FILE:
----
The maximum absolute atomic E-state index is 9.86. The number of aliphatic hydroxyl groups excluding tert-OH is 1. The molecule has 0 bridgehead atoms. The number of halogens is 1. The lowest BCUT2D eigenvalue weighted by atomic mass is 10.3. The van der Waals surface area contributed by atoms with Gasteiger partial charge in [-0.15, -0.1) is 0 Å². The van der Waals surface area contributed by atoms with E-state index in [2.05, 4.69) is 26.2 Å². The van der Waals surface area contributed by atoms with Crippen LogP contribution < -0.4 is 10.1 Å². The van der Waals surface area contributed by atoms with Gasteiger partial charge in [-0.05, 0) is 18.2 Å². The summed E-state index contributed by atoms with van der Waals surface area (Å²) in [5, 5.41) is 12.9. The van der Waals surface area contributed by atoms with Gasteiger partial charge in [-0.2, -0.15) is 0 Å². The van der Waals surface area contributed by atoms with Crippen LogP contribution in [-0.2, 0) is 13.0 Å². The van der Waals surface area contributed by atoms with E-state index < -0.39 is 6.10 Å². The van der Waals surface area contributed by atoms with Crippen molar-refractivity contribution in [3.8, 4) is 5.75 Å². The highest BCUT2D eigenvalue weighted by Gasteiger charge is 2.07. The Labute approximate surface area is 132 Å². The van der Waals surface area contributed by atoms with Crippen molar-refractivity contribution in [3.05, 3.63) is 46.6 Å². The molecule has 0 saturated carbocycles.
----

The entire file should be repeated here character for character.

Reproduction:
The maximum absolute atomic E-state index is 9.86. The number of aliphatic hydroxyl groups excluding tert-OH is 1. The molecule has 0 bridgehead atoms. The number of halogens is 1. The lowest BCUT2D eigenvalue weighted by atomic mass is 10.3. The van der Waals surface area contributed by atoms with Gasteiger partial charge in [-0.15, -0.1) is 0 Å². The van der Waals surface area contributed by atoms with E-state index in [2.05, 4.69) is 26.2 Å². The van der Waals surface area contributed by atoms with Crippen LogP contribution < -0.4 is 10.1 Å². The van der Waals surface area contributed by atoms with Gasteiger partial charge in [-0.05, 0) is 18.2 Å². The summed E-state index contributed by atoms with van der Waals surface area (Å²) in [5, 5.41) is 12.9. The van der Waals surface area contributed by atoms with Gasteiger partial charge in [-0.2, -0.15) is 0 Å². The van der Waals surface area contributed by atoms with Crippen LogP contribution in [-0.2, 0) is 13.0 Å². The van der Waals surface area contributed by atoms with E-state index < -0.39 is 6.10 Å². The van der Waals surface area contributed by atoms with Crippen molar-refractivity contribution in [3.8, 4) is 5.75 Å². The highest BCUT2D eigenvalue weighted by Gasteiger charge is 2.07. The Labute approximate surface area is 132 Å². The van der Waals surface area contributed by atoms with Crippen molar-refractivity contribution in [3.05, 3.63) is 46.6 Å². The molecule has 0 saturated carbocycles.